PHD SCHOLARSHIP: FOLLOWING CHARABANC THEATRE COMPANY – A TRADITION OF WOMEN’S THEATRE-MAKING IN NORTHERN IRELAND/THE NORTH OF IRELAND
Queen’s University Belfast | Supervisors Drs Shonagh Hill & Trish McTighe
This project examines female creative labour in the theatre industry in Northern Ireland and a tradition of women’s theatre-making since the 1990s.
Comprehensive overviews of women’s theatre-making in Northern Ireland are offered by Imelda Foley’s The Girls in the Big Picture: Gender in Contemporary Ulster Theatre (Belfast: The Blackstaff Press, 2003) and Fiona Coffey’s Women in Northern Irish Theatre, 192102012 (New York: Syracuse Press, 2016). In addition, Lisa Fitzpatrick’s scholarship is an important contribution to this field through it’s address of theatrical explorations of gender and violence in Northern Ireland. This project will build on that important body of research to further illuminate the threads and connections between different generations of women theatre-makers. In particular, the project will look at Charabanc’s influence and legacy as an important line of inquiry in the broader process of assembling a tradition of women’s theatre-making in the North.
While there is scholarship that asserts the importance of Charabanc’s work and their place in Irish theatre history (including Coffey, Foley, Helen Lojek and Brenda Winter); this now needs to be bolstered through examination of their influence on contemporary women’s theatre-making. Foley laid the foundations of a tradition through examination of the work of Christina Reid, Anne Devlin and Marie Jones, and Coffey augments this through analysis of women’s theatre in the early decades of the 20th century, as well as women’s theatre up to 2012. Now that it is 40 years since the premiere of Charabanc’s landmark production Lay Up Your Ends, it is time to explicitly trace the connections between Charabanc and the subsequent contemporary generation of theatre makers.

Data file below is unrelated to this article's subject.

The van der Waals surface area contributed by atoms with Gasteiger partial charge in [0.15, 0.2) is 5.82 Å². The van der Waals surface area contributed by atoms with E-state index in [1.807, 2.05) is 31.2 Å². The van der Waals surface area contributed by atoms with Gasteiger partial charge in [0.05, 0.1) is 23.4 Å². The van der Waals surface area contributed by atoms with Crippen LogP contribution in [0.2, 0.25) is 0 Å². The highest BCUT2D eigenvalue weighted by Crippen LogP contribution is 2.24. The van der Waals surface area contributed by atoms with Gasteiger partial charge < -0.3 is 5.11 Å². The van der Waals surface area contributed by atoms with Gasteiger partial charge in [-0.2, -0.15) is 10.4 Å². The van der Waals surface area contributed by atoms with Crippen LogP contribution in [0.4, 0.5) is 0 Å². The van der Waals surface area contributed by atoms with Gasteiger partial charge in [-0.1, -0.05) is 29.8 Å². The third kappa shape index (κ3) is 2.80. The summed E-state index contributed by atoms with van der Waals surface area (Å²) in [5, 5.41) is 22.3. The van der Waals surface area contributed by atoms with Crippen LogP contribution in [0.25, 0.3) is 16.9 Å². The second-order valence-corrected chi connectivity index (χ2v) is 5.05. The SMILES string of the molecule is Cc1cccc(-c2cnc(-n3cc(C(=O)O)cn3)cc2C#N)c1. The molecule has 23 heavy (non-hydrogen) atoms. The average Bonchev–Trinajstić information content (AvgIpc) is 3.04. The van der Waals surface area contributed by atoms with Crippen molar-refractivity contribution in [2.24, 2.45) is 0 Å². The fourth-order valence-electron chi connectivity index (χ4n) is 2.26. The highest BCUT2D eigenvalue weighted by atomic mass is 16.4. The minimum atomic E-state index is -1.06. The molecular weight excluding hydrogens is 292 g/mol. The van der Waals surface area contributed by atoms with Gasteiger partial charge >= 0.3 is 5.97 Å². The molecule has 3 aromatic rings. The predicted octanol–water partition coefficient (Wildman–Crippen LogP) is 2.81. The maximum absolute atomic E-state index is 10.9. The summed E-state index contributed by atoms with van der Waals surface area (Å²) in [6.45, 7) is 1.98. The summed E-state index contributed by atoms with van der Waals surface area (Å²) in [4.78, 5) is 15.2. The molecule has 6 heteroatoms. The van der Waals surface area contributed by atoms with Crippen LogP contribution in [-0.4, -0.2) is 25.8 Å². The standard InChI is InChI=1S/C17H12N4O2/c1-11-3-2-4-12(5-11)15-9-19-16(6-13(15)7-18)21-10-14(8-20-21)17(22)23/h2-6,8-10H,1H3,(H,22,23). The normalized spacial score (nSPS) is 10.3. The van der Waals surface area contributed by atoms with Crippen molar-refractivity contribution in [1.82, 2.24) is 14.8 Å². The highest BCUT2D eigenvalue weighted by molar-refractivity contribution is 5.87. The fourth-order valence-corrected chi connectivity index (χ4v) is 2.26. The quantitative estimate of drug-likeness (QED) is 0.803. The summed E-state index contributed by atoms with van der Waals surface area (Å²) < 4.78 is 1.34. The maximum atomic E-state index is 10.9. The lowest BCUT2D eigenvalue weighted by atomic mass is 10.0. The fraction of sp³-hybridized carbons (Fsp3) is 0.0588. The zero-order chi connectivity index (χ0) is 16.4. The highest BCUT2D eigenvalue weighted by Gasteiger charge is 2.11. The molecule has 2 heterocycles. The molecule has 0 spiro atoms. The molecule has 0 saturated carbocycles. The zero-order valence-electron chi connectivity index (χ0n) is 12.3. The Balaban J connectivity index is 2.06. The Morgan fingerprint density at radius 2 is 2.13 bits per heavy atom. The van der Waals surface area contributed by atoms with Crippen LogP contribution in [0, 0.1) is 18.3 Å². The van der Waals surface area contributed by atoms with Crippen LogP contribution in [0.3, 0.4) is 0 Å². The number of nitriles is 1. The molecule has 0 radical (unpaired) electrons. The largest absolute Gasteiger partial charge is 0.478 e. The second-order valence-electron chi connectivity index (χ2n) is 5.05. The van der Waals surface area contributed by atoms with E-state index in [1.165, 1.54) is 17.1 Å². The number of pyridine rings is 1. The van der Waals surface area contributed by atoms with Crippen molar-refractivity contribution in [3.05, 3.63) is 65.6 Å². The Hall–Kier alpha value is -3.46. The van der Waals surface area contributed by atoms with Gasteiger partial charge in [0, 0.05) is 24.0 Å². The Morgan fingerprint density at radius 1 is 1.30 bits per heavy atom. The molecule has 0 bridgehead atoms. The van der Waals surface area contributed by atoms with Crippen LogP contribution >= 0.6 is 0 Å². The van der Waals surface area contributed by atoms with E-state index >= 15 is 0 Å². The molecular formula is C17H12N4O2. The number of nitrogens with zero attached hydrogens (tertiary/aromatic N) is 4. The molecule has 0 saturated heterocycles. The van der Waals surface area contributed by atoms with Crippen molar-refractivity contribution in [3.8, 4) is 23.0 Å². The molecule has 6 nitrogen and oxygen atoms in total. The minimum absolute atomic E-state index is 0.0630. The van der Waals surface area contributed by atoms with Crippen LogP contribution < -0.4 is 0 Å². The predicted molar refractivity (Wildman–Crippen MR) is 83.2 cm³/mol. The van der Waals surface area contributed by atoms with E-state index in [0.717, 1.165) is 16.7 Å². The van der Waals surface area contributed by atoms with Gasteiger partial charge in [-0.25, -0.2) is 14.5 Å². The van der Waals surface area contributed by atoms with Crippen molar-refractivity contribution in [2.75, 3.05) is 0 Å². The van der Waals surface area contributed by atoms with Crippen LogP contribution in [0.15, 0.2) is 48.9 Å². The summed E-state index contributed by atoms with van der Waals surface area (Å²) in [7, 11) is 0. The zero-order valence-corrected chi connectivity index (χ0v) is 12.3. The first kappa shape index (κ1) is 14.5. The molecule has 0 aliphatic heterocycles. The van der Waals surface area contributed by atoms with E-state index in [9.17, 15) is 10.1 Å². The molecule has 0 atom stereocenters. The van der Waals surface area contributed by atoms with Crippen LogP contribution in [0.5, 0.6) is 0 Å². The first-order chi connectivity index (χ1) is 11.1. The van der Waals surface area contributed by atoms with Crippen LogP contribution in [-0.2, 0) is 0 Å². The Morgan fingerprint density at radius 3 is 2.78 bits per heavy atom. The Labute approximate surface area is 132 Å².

In Performing Social Change on the Island of Ireland, Ciara Murphy examines the role of second wave feminist strategies in Charabanc’s work and suggests that: One of the company’s most significant legacies was the framework the company created which served to inspire and sustain collaborative and independent theatre in the north of Ireland’. Charabanc is seminal to a tradition of women’s theatre-making: both in terms of the subjects addressed and the processes of developing the work. Moreover, following the company’s disbanding, members made varied contributions to theatre-making, north and south of the border. This PhD project takes Charabanc’s legacy as a starting point for an examination of the diverse strands of creative practice that women are engaged in, including devising, community theatre-making, directing, popular performance and playwriting. Through its address of women’s theatre from the 1990s, the project will consider developments in theatre making against a background of change in Northern Ireland as it transitions into a post-conflict society, as well as the emergence of various feminisms in this period. In light of this altered landscape, a new evaluation of contemporary women’s theatre-making through the lens of Charabanc’s influence is necessary and timely.